The Environment Agency is focusing on the wrong pollution control targets, says the TFA

LinkedIn +

The Tenant Farmers Association (TFA) believe that the Environment Agency (EA) is allowing a number of serious pollutive incidents to occur, due to the EA’s misguided pollution control focus. 

TFA members have reported that the EA has been failing to deal with situations where there are critical pollution control incidents, which have been allowed to carry on for months or years in some instances.

TFA adviser Kathleen Wolton said “Whilst the vast majority of farms and farmers seek to adhere to high pollution control standards, from time to time incidents do occur and on very rare occasions we know that there are some incidents of pollution control caused by the recklessness or negligence of individuals.”

“The TFA has always been clear that these incidents need to be tackled head on. However, what we are finding is that the EA is not acting with the urgency required.”

Ms Wolton added: “The TFA has been in unproductive dialogue with the EA to understand what practically can be done to stop the pollution from continuing. We have received no response other than to say that resource is stretched and that it is focused on priority matters.”

TFA adviser Kathleen Wolton

However, it is apparent that there has been a significant rise in the number of EA employed agriculture regulatory inspection officers, which, in turn, has led to an increase in the number of on farm inspections. With that, TFA members are reporting an aggressive and heavy handed approach to minor farm issues, such as incomplete records.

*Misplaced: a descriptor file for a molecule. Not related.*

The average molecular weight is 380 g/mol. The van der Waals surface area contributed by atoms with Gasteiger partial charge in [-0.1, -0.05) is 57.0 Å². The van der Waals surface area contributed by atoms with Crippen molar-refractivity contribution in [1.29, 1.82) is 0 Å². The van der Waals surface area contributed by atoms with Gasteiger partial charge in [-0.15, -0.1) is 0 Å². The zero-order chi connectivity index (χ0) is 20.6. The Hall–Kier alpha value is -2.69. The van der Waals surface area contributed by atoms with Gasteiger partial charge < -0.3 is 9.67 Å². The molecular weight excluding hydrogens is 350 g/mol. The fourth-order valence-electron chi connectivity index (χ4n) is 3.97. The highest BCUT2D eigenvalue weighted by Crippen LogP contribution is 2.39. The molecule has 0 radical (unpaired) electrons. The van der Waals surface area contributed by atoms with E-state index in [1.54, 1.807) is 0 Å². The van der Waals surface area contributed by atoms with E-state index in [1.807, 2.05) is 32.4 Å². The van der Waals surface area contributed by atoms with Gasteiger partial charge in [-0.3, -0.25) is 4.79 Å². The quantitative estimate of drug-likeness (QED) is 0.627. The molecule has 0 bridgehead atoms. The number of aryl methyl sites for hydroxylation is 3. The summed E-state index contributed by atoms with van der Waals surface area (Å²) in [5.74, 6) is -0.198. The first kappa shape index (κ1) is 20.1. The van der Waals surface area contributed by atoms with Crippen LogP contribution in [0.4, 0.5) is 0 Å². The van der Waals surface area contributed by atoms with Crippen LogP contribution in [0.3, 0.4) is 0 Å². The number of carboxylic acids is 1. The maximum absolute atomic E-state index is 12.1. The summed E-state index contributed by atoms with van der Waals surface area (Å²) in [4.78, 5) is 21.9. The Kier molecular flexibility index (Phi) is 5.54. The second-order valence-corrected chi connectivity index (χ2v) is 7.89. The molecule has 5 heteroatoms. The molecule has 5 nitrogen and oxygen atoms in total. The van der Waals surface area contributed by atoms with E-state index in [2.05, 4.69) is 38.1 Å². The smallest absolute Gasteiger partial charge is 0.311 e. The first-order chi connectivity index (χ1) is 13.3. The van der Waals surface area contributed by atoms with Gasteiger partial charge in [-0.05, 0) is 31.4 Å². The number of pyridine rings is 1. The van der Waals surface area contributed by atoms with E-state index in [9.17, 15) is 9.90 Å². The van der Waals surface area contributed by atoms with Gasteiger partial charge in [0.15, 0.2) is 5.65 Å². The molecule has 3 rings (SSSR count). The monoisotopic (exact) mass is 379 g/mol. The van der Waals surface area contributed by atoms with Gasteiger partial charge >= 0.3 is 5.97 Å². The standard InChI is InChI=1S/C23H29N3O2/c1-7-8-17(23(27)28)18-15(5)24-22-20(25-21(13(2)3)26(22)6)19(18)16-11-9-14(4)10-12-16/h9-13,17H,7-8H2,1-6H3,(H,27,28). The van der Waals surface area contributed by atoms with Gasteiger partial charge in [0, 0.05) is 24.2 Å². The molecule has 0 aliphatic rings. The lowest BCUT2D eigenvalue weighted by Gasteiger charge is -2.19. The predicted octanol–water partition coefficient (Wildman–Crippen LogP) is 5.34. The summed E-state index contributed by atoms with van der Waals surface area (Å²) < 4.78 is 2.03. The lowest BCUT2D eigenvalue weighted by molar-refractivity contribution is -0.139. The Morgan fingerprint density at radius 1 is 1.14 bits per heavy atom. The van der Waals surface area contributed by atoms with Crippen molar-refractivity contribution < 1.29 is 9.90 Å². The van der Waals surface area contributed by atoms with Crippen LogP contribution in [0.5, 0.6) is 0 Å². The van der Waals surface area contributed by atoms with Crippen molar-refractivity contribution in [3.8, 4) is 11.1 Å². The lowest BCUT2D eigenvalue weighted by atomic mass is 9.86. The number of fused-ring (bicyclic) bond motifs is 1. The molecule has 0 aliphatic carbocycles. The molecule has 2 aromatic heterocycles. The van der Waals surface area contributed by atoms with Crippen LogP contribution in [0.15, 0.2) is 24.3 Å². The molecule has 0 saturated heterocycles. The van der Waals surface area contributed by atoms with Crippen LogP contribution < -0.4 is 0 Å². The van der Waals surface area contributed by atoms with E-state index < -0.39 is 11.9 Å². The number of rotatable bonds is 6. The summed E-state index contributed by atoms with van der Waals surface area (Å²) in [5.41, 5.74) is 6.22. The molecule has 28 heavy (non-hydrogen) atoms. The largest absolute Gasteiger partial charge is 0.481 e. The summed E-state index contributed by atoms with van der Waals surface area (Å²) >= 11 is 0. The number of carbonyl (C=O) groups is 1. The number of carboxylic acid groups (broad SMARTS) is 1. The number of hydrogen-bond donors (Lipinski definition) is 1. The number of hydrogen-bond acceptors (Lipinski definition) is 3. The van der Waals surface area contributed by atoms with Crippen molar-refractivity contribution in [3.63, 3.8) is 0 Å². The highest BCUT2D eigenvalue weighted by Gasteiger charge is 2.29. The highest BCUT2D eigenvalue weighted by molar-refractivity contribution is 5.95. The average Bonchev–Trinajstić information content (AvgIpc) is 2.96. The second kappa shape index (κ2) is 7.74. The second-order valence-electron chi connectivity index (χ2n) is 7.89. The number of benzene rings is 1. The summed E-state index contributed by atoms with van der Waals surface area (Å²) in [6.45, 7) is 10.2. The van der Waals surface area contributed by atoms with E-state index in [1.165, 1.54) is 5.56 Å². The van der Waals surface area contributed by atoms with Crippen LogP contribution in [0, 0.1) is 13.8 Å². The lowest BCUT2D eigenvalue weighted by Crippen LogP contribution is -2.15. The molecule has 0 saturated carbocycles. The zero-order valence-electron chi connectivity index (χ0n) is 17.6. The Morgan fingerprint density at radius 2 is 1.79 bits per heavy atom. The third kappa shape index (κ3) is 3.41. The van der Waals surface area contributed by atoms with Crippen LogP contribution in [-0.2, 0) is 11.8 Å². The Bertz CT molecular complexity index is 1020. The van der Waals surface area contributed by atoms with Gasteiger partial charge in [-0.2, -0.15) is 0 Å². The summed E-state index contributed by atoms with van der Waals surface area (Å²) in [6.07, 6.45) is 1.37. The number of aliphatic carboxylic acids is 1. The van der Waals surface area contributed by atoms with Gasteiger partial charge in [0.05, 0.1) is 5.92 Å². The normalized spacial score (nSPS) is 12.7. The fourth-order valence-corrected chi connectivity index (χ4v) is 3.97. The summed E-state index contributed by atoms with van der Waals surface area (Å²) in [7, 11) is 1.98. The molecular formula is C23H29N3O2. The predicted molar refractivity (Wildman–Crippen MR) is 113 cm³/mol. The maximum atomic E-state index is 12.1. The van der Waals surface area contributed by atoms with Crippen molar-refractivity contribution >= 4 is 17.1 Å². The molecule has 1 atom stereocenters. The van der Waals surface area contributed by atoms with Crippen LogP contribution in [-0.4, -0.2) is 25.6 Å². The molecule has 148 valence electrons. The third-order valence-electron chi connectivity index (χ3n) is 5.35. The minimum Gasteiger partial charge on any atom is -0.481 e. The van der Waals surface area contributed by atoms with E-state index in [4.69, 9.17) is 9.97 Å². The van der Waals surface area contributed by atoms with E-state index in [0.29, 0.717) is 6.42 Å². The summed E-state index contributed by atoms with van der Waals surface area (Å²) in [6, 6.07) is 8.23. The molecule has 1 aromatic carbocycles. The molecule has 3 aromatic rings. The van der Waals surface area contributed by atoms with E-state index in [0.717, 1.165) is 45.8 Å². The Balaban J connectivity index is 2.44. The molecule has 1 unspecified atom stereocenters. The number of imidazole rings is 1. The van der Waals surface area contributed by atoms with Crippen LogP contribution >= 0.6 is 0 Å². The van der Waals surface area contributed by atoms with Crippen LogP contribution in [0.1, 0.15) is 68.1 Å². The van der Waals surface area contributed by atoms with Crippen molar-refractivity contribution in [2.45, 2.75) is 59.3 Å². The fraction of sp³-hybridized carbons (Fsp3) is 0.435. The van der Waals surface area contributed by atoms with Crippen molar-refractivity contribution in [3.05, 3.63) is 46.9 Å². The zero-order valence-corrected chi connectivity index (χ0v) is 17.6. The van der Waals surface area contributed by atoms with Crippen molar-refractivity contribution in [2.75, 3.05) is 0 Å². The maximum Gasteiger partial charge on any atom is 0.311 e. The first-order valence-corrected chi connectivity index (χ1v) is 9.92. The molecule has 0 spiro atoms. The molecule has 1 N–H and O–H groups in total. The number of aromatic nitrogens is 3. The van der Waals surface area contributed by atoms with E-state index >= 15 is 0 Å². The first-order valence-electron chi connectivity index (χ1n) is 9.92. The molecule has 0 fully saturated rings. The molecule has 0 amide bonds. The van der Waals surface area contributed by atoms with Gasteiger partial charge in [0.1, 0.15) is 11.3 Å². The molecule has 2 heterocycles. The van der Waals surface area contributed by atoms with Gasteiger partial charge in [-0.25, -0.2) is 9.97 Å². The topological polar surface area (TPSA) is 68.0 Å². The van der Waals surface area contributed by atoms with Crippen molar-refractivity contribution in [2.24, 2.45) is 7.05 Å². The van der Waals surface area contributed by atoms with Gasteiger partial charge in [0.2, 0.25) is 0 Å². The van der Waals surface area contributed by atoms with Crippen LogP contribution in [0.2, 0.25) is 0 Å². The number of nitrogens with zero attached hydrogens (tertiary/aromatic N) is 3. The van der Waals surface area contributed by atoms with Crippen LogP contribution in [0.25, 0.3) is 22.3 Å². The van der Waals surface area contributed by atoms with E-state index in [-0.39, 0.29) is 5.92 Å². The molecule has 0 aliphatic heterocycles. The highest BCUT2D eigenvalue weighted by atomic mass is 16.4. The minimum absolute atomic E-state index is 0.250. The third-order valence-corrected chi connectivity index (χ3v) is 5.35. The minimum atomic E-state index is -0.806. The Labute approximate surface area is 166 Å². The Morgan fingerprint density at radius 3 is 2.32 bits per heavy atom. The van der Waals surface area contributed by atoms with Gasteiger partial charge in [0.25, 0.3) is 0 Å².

“It is essential that these new agricultural regulatory inspection officers are properly trained before engaging with farmers without supervision,” Ms Wolton states.

“We have received feedback that demonstrates a lack of understanding of legislative matters, but more concerningly, a lack of empathy with the farming community.”

As such, the TFA has approached the Environment Food and Rural Affairs (EFRA) Committee with the suggestion that the Committee holds a specific evidence session – as a follow up to previous Committee reviews of EA work.

“The TFA feels that the scrutiny the EFRA Committee can bring would be helpful in refocusing the priorities of the EA to direct intervention on critical pollution incidents, rather than taking a heavy handed approach with those already acting responsibly,” concluded Ms Wolton.

Share this story:

About Author

Journalist. Graduated from the University of Sussex with a degree in English and Art History. When not working I can be found riding my horses on the Ashdown Forest, reading, shopping, or cooking!